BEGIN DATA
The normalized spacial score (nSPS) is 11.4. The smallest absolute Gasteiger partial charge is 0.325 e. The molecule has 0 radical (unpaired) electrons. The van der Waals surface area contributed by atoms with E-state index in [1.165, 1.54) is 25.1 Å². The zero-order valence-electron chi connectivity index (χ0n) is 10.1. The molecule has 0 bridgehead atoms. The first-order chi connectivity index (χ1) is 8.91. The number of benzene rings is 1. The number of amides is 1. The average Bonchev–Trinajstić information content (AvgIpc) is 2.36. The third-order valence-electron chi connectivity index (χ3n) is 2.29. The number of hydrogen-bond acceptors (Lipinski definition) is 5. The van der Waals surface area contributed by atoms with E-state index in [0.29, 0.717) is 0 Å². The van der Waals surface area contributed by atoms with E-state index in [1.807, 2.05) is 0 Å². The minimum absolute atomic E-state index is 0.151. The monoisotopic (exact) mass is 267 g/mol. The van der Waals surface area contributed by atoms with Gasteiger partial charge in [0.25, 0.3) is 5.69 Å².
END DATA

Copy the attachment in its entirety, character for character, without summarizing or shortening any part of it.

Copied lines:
The normalized spacial score (nSPS) is 11.4. The smallest absolute Gasteiger partial charge is 0.325 e. The molecule has 0 radical (unpaired) electrons. The van der Waals surface area contributed by atoms with E-state index in [1.165, 1.54) is 25.1 Å². The zero-order valence-electron chi connectivity index (χ0n) is 10.1. The molecule has 0 bridgehead atoms. The first-order chi connectivity index (χ1) is 8.91. The number of benzene rings is 1. The number of amides is 1. The average Bonchev–Trinajstić information content (AvgIpc) is 2.36. The third-order valence-electron chi connectivity index (χ3n) is 2.29. The number of hydrogen-bond acceptors (Lipinski definition) is 5. The van der Waals surface area contributed by atoms with E-state index in [0.29, 0.717) is 0 Å². The van der Waals surface area contributed by atoms with E-state index in [1.807, 2.05) is 0 Å². The minimum absolute atomic E-state index is 0.151. The monoisotopic (exact) mass is 267 g/mol. The van der Waals surface area contributed by atoms with Gasteiger partial charge in [0.25, 0.3) is 5.69 Å².